assumptions, being me, Decisions, life choices, students

We Should All Be Surprised

image from icanread

A teacher contacts me at the beginning of the year at their wits end; they have this one student, you know the one, the one that doesn’t listen, the one with the rap sheet miles long even though they are just in 5th grade.  That student that smiles and laughs and then turns deadly the moment you turn your back.  yeah that one is now in their room and this teacher tries everything.  Throughout the year we share tips and ideas, what if’s and have you tried’s.  Sometimes there are small victories but most often the honeymoon is over before it began.  At the end of the year the teacher is exhausted and the student is about the same except maybe taller, faster, and even more hellbent on saying no and getting their way.

Over the summer I hear once more from the teacher, this time telling me that the student had been in trouble with police.  Something minor but still a gateway to worse, a gateway to things we so diligently try to shield our kids from.  What comes next floors me; “I’m not surprised, just thought it would happen later, that’s all…”  The words form a rope around my neck and I feel myself at a loss for words.  I don’t know how to answer that, not then, but now I do.  You should be surprised!  You should be shocked that any kid decides to go down that path.  We should never lose our surprise when students, kids, make bad decisions.  I don’t care what path they were on in our classrooms.  I don’t care how destructive they may have come off as.  We should be surprised when they make terrible decisions and not just say, “See, I knew it would happen…”

I know this may be idealistic and perhaps I have one foot in utopia, but yet, we have to be surprised when our students fail our expectations.  We have to be surprised when they wander into dangerous territory and make poor decisions.  Be surprised when all of our hard work, all of our efforts, don’t seem to make a difference.  Someone has to keep believing in these kids, even the ones we think are lost.  Even the ones that give us the hardest time, sometimes, because after all, they are the ones that need it the most.  So stay surprised and keep believing.

being a teacher, Decisions

Do Teachers Have the Right to Privacy?

I owe this post to the excellent comment left by Jennifer Diaz on my So You Want a Teacher Job.  Thank you for bringing this up!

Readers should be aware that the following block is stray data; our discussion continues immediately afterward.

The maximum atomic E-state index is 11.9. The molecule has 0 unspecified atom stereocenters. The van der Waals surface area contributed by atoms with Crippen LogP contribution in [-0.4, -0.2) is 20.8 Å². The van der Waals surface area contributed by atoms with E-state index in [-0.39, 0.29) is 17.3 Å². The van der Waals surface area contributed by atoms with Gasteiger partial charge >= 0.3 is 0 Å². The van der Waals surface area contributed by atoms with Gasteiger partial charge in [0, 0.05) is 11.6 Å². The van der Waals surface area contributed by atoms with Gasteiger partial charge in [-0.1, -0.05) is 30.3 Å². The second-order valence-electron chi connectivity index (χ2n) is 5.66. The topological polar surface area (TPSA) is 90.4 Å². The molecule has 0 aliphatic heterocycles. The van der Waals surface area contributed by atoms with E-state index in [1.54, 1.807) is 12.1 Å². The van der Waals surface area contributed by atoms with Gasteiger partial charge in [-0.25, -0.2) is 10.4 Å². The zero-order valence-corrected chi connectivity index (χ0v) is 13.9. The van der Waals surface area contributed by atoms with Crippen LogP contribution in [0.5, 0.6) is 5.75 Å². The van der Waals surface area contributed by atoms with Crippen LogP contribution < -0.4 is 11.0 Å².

With an onslaught of teachers seemingly caught bashing their students on Facebook or being reprimanded by their school boards for sharing pictures of themselves drinking, I am starting to wonder whether we as teachers have the right to privacy?  Now don’t get me wrong, I think everyone should be careful what they post publicly and bashing your students is just idiotic.  But what about the more innocent pictures of you holding a drink?  How about you actually drinking at a public venue?  Or riding a motorcycle with no helmet (even if it is not breaking the law)?  Or smoking, swearing or wearing lowcut clothing?  Do teachers have a right to do this in public or is that considered morally corrupt as well?

I agree that as a teacher, we are instant role models for all children and that we must behave, dress and act accordingly.  However, what about in our free time?  Are we still expected to follow the same code of conduct outside of school walls as we do within?  Should we as teachers live the life of a seemingly flawless adult and do anything that could be viewed as “bad” by children only within our own houses?And don’t get me wrong, I am not talking about anything crazy here.  Just the act of having a beer at a bar or heaven forbid actually getting drunk.  What about pictures of you showing off you new tattoo?  Is that considered morally reprehensible?

As new teachers get ready to interview and ask for advice, I always tell them to check their privacy setting on Facebook and to Google themselves to make sure they like what they find.  View it through the lens of an employer and make sure their path is clean.  However, is it right for society to place teachers on a moral pedestal that no other professions, not even politicians, have to attain?  I don’t have the answer but I would love to start the discussion.  Are we as teacher allowed to have “a life” outside of school doing normal adult stuff that in any other profession no one would even think twice about?  Are we indeed allowed to have a private life?

being a teacher, common sense, Decisions, promises

I Am Committed

We all struggle with decisions, every day, every minute. Some decisions become easier as we get more set in our ways, language we use, motions we go through, and yet some never lose their unfamiliarity, their newness, their rawness. As a teacher I cannot begin to count how many decisions I make in a day; language choice, assignments, what I bring into my room and what I take out. TO teach does not just mean to guide the learning, I am also there to make decisions.

So I wish for this for the coming week, month, and year; that whatever decisions I make, I make them fully. That once I commit myself to something, I commit the entire me. Not just a tentative part, but the whole thing. That once my thinking is through and outcomes have been weighed that I then trust myself. That I trust myself to know I made the right decision, that I trust myself enough to agree with my choice, and to perhaps even revel in it. Trust myself to fully commit. Give myself the gift of believing that I made the right decision, perhaps then I can give myself a break. Do you need to commit?